Jean (Hans) Arp Bell and Navels 1931

  • Not on view

The title of this sculpture identifies its two spherical shapes as navels and the larger, upturned form as a bell. The navel was one of Arp's signature motifs, as he considered its associations with birth, growth, and procreation to be particularly resonant. In his work it can resemble an egg, a seed, a womb, and as paired here, breasts—or the orb of the earth itself. As Arp explained, "It's the first thing that exists, the beginning." He connected human life not only with the cycles of nature, but also with the act of artistic creation. The year he made this work Arp declared, "Art is a fruit that grows in man like a fruit on a plant or a child in its mother's womb."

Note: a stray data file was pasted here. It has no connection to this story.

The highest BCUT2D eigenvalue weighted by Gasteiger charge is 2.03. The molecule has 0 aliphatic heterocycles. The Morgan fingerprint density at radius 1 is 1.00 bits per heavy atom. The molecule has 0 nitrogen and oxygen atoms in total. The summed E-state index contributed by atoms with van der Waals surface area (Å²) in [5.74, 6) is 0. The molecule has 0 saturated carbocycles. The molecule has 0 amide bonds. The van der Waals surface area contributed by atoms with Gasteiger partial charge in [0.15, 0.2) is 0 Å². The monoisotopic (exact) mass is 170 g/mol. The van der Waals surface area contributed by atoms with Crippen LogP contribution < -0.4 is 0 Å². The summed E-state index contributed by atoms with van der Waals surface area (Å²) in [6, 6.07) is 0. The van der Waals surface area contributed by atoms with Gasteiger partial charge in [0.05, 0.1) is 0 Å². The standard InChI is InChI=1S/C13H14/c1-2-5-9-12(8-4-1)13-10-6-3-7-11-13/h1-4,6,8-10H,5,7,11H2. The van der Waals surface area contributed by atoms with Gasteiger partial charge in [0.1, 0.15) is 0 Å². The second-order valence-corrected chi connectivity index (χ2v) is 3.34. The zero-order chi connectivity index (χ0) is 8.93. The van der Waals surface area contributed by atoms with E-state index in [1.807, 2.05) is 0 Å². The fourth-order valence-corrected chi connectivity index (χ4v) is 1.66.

Gallery label from The Erotic Object: Surrealist Sculpture from the Collection, June 24, 2009–January 4, 2010.
Painted wood
Overall 11 5/8" (25.4 cm) high x 19 3/8" (49.3 cm) diameter, including wood base
Kay Sage Tanguy Fund
Object number
© 2024 Artists Rights Society (ARS), New York / VG Bild-Kunst, Bonn
Painting and Sculpture

Installation views

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Provenance Research Project

This work is included in the Provenance Research Project, which investigates the ownership history of works in MoMA's collection.

1931 - 1966, Jean (Hans) Arp, Meudon-Val-Fleury, Seine et Oise, France.
1966 - 1968, Estate of Jean Arp (Marguerite Hagenbach Arp), Clamart, France, and Locarno-Solduno, Switzerland.
1968, The Museum of Modern Art, New York, purchased from Marguerite Hagenbach Arp through Sidney Janis Gallery, New York.

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